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What separates humans from animals?
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Human relationship with sex

Our relationship with sex is indicative that the human psyche differs from that of other species.
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Our relationship with sex is unique in the animal kingdom. This is what differentiates us from other species.

The Argument

Our relationship (obsession) with sex is what separates the human mind from the mind of other animals. We have effectively decoupled the act of sex with the act of reproduction. The primary function of sex is not to reproduce. In the UK only 0.1% of all heterosexual acts result in the fertilization of an egg—not including non-heterosexual acts or acts of masturbation (were they to be included the percentage would be significantly lower). Enjoying sex for the sake of it is a unique function of the human mind. It is what separates us from animals, who fornicate to reproduce.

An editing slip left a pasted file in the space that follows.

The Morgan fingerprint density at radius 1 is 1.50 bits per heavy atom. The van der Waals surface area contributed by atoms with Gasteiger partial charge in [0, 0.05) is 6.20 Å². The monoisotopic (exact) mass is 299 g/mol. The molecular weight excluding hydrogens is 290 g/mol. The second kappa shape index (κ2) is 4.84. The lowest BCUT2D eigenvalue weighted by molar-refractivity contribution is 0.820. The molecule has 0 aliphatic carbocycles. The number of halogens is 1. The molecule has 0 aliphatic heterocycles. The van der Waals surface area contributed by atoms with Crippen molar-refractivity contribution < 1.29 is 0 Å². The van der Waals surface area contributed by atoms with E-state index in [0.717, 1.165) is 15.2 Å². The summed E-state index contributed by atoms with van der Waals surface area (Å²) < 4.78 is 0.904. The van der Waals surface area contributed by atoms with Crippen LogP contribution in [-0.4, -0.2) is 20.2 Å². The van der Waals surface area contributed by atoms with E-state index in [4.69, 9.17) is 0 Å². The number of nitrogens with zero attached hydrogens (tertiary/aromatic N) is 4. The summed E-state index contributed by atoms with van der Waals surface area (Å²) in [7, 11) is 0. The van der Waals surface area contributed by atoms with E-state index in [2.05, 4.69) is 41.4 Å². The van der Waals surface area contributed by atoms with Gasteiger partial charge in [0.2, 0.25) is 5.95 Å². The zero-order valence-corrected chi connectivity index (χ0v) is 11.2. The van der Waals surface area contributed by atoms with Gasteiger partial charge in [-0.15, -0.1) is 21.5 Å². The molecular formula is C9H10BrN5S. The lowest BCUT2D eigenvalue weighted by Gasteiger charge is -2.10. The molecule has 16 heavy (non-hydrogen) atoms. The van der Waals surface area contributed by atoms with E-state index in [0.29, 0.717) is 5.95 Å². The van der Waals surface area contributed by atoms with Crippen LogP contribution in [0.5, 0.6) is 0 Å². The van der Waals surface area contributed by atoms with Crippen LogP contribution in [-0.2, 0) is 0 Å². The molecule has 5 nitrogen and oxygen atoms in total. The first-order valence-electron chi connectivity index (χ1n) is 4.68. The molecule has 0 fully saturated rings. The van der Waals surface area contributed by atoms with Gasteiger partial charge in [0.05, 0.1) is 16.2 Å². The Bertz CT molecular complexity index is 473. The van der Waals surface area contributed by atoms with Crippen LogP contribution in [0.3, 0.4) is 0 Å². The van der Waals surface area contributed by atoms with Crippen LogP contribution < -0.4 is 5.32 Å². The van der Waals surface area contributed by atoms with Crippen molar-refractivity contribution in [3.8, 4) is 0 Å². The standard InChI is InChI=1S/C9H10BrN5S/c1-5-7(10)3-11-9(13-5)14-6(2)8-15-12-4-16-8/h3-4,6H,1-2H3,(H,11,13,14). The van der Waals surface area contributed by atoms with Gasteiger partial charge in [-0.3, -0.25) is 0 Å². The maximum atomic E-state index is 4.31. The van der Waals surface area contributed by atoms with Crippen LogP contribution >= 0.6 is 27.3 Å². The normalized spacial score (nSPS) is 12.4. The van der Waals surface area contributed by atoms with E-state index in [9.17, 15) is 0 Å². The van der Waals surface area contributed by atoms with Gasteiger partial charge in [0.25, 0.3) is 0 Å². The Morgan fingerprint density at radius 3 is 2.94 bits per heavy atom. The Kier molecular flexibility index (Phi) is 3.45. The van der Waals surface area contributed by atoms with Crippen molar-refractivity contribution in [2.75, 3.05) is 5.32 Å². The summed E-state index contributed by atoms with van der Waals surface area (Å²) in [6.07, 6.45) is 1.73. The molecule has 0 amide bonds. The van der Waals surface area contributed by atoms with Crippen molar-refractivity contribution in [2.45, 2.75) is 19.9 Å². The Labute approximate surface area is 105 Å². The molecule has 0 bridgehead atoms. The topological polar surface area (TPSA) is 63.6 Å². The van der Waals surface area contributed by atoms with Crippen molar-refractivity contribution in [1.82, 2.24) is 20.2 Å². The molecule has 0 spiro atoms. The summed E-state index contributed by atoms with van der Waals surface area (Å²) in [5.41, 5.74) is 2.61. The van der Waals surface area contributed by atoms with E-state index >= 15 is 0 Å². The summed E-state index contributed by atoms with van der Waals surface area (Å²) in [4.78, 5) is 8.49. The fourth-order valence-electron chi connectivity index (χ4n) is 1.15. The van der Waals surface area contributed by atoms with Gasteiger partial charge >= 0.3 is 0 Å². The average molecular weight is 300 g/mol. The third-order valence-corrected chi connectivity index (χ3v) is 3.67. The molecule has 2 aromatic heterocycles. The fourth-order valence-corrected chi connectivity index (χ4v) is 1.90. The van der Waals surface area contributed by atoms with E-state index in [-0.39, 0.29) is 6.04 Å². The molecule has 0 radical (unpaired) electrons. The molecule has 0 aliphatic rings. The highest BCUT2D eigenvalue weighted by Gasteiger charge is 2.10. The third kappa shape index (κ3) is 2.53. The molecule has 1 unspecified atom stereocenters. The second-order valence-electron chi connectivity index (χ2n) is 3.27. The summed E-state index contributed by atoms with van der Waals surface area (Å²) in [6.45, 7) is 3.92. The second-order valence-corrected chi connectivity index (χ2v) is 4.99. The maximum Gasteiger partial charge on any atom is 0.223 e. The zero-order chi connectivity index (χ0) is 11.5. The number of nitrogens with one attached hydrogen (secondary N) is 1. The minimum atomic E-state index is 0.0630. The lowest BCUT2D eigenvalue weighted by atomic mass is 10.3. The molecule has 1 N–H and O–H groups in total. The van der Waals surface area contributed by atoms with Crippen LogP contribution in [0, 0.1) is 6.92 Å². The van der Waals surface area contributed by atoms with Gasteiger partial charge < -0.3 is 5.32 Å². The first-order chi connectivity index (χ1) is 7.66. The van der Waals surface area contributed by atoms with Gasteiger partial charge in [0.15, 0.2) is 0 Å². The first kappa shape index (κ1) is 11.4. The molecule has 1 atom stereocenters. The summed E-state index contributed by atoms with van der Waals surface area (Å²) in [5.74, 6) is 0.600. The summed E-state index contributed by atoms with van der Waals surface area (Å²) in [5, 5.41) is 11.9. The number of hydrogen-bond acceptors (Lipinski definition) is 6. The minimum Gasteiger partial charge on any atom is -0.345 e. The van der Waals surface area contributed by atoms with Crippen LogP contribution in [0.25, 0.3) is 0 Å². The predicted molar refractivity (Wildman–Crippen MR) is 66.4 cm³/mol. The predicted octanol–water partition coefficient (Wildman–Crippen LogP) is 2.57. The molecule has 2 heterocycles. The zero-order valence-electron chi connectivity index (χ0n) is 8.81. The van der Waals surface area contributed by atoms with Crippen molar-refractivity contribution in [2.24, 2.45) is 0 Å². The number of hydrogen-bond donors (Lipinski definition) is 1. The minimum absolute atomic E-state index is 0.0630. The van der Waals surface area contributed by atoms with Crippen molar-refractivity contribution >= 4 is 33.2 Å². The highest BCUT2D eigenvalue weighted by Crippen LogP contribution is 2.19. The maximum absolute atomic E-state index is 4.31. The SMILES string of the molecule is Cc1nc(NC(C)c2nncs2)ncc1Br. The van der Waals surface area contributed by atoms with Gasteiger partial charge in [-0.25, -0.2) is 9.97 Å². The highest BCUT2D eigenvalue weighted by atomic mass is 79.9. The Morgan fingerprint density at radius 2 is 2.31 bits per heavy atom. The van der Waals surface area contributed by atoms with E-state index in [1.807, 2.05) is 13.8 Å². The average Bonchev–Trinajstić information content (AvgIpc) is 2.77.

Counter arguments

There are many other specials who copulate for the enjoyment of the act. There are examples of male bears performing acts of fellatio on each other, goats that perform autofellatio, otters that fornicate with dead peers, orangutans building masturbatory aids out of sticks, hyenas engaging in clitoral licking, and one case of a dolphin using an electric eel wrapped around his penis to masturbate. [1]


[P1] Reproduction is not the primary function of sex for humans. [P2] Other animals only have sex to reproduce. [P3] Therefore, our relationship with sex differentiates us from other species.

Rejecting the premises

[Rejecting P2] Other animals also engage in sexual activities for pleasure.


This page was last edited on Monday, 20 Jan 2020 at 11:52 UTC

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